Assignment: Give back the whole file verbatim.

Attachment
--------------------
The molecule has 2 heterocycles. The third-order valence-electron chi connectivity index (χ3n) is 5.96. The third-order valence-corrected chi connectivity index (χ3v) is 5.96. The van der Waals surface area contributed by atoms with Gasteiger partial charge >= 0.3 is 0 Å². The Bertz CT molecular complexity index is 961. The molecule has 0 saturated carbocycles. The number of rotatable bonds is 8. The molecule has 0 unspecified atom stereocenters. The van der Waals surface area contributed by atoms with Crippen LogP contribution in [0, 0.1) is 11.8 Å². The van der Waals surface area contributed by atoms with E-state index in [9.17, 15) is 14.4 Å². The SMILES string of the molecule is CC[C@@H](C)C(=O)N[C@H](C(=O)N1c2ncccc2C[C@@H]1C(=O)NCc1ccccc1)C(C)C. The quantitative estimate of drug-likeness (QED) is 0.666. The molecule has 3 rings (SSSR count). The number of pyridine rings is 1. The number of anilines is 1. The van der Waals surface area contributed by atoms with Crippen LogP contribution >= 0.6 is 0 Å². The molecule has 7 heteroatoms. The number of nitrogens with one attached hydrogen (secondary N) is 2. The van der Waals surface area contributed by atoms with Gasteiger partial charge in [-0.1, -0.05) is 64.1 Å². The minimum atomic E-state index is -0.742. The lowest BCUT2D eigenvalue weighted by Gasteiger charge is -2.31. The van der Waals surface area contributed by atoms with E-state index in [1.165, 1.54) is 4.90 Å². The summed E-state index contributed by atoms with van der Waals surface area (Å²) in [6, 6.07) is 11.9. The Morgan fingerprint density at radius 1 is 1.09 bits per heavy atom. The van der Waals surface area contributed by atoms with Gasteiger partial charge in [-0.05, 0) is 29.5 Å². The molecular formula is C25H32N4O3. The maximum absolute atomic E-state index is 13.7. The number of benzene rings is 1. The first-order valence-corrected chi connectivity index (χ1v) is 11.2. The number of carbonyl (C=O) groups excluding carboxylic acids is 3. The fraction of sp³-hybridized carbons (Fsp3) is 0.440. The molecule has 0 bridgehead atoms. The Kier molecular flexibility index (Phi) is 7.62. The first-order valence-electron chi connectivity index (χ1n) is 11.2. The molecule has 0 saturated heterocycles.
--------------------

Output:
The molecule has 2 heterocycles. The third-order valence-electron chi connectivity index (χ3n) is 5.96. The third-order valence-corrected chi connectivity index (χ3v) is 5.96. The van der Waals surface area contributed by atoms with Gasteiger partial charge >= 0.3 is 0 Å². The Bertz CT molecular complexity index is 961. The molecule has 0 saturated carbocycles. The number of rotatable bonds is 8. The molecule has 0 unspecified atom stereocenters. The van der Waals surface area contributed by atoms with Crippen LogP contribution in [0, 0.1) is 11.8 Å². The van der Waals surface area contributed by atoms with E-state index in [9.17, 15) is 14.4 Å². The SMILES string of the molecule is CC[C@@H](C)C(=O)N[C@H](C(=O)N1c2ncccc2C[C@@H]1C(=O)NCc1ccccc1)C(C)C. The quantitative estimate of drug-likeness (QED) is 0.666. The molecule has 3 rings (SSSR count). The number of pyridine rings is 1. The number of anilines is 1. The van der Waals surface area contributed by atoms with Crippen LogP contribution >= 0.6 is 0 Å². The molecule has 7 heteroatoms. The number of nitrogens with one attached hydrogen (secondary N) is 2. The van der Waals surface area contributed by atoms with Gasteiger partial charge in [-0.1, -0.05) is 64.1 Å². The minimum atomic E-state index is -0.742. The lowest BCUT2D eigenvalue weighted by Gasteiger charge is -2.31. The van der Waals surface area contributed by atoms with E-state index in [1.165, 1.54) is 4.90 Å². The summed E-state index contributed by atoms with van der Waals surface area (Å²) in [6, 6.07) is 11.9. The Morgan fingerprint density at radius 1 is 1.09 bits per heavy atom. The van der Waals surface area contributed by atoms with Gasteiger partial charge in [-0.05, 0) is 29.5 Å². The molecular formula is C25H32N4O3. The maximum absolute atomic E-state index is 13.7. The number of benzene rings is 1. The first-order valence-corrected chi connectivity index (χ1v) is 11.2. The number of carbonyl (C=O) groups excluding carboxylic acids is 3. The fraction of sp³-hybridized carbons (Fsp3) is 0.440. The molecule has 0 bridgehead atoms. The Kier molecular flexibility index (Phi) is 7.62. The first-order valence-electron chi connectivity index (χ1n) is 11.2. The molecule has 0 saturated heterocycles.